Promote alternative counselling: Because university and college students fall into the Millennial generation, they sometimes prefer communicating through technology versus more traditional talk-therapy. Options like phone counselling, e-counselling, video-chat or the use of a mobile app, can target students who are less likely to ask for help outright and can access support within their comfort zone.

Prevention:  Often times, organizations are in a reactive mode to solving a problem, acting as if it was unexpected.  To be proactive is to be planned and prepared, albeit as much as one can be, and it is prudent when operating in a student environment.

Programs that help organizations be prepared for a tragic event should include the following:

1) Developing a Emergency Response Plan, such as the one the University of Toronto implemented in 2009  that maps out the course of action to take when a tragedy strikes an educational facility, utilizing all the available resources at your disposal.  But this is not enough:  all students and staff need to understand what that plan is, and know how to act accordingly in the event of a school crisis.  Just like there are school fire drills in case of fire, there should be emergency drills in case of campus violence.

2) As I’ve mentioned before in a previous blog, Millennial students often lack solid coping skills upon entering the post-secondary education setting. As a more long-term solution, an institution could implement Coping Skills Training, which would help students identify triggers to their mental health, and learn strategies to support themselves through a mental health issue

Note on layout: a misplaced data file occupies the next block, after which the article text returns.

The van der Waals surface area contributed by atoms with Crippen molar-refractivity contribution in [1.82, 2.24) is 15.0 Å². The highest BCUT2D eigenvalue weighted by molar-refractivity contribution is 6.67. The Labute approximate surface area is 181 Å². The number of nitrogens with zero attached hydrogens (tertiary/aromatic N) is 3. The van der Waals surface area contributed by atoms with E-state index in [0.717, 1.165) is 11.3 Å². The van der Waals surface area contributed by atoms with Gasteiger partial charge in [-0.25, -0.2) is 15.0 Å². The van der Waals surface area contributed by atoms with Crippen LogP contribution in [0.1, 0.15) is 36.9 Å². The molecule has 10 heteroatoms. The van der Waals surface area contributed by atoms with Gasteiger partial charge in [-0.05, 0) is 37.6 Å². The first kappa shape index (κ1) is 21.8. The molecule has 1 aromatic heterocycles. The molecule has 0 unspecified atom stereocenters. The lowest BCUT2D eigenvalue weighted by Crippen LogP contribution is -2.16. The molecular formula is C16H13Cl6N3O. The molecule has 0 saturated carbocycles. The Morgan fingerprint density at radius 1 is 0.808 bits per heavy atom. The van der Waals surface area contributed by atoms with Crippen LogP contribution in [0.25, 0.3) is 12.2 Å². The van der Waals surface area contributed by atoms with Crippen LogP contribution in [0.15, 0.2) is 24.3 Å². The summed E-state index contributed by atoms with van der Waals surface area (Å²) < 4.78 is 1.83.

3) Stress Management Strategies, like the ones offered featured on the Santa Clara University can help individual students who are under pressure, feeling anxious, lonely, scared, or lost, to learn to cope with their mental health issues. For example, stress busting events that aim to help students relax during stressful times, such as during the exam period and during the harsh winter months, have been adopted by universities and colleges Stress Busters can help students learn the skills necessary in times of grief as well, as it can give students the permission they need to distract themselves from their period of anxiety and pressure.

What other strategies could an educational institution employ to support students during times of trauma, grief, and loss? What have you seen universities and Colleges do? I look forward to your thoughts below.